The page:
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SUPREME COURT OF THE UNITED STATES

Syllabus

TOOLSON v. NEW YORK YANKEES, INC. ET AL.

346 U.S. 356

CERTIORARI TO THE UNITED STATES COURT OF APPEALS FOR THE NINTH CIRCUIT.

Together with No. 23, Kowalski v. Chandler, Commissioner of Baseball, et al., argued October 13-14, 1953, and No. 25, Corbett et al. v. Chandler, Commissioner of Baseball, et al., argued October 14, 1953, both on certiorari to the United States Court of Appeals for the Sixth Circuit.

No. 18. Argued October 13, 1953 -- Decided November 9, 1953

The judgments in these cases are affirmed on the authority of Federal Baseball Club of Baltimore v. National League of Professional Baseball Clubs, 259 U.S. 200, so far as that decision determines that Congress had no intention of including the business of baseball within the scope of the federal antitrust laws. Pp. 356-357.

200 F.2d 198, 202 F.2d 413, 428, affirmed.

Per Curiam

In Federal Baseball Club of Baltimore v. National League of Professional Baseball Clubs, 259 U.S. 200 (1922), this Court held that the business of providing public baseball games for profit between clubs of professional baseball players was not within the scope of the federal antitrust laws. Congress has had the ruling under consideration but has not seen fit to bring such business under these laws by legislation having prospective effect. The business has thus been left for thirty years to develop, on the understanding that it was not subject to existing antitrust legislation. The present cases ask us to overrule the prior decision and, with retrospective effect, hold the legislation applicable. We think that if there are evils in this field which now warrant application to it of the antitrust laws it should be by legislation. Without re-examination of the underlying issues, the judgments below are affirmed on the authority of Federal Baseball Club of Baltimore v. National League of Professional Baseball Clubs, supra, so far as that decision determines that Congress had no intention of including the business of baseball within the scope of the federal antitrust laws.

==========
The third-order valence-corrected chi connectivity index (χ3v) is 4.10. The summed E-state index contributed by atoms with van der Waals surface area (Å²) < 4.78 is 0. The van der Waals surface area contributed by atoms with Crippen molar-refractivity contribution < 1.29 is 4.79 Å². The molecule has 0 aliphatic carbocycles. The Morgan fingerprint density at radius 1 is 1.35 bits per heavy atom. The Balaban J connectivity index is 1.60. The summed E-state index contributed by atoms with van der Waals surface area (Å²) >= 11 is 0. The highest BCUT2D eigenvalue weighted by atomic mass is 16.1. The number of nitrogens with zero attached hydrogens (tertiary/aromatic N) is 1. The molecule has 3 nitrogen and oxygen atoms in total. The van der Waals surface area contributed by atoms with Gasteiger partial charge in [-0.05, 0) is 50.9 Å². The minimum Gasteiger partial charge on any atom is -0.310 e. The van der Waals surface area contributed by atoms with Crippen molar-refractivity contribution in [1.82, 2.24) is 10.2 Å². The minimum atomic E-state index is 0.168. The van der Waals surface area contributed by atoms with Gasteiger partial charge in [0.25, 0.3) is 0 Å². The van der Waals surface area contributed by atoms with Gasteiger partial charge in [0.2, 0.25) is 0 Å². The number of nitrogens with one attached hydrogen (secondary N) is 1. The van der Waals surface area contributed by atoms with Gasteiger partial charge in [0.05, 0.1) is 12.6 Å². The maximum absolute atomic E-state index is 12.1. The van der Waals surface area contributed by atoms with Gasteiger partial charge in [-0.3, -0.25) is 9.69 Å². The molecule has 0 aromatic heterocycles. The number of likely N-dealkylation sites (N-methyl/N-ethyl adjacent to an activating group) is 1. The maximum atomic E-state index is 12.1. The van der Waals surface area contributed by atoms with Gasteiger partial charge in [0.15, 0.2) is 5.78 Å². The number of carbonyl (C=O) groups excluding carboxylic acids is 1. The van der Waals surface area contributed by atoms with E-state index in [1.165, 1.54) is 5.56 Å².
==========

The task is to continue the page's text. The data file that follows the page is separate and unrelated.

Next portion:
Mr. Justice Burton, with whom Mr. Justice Reed concurs, dissenting.


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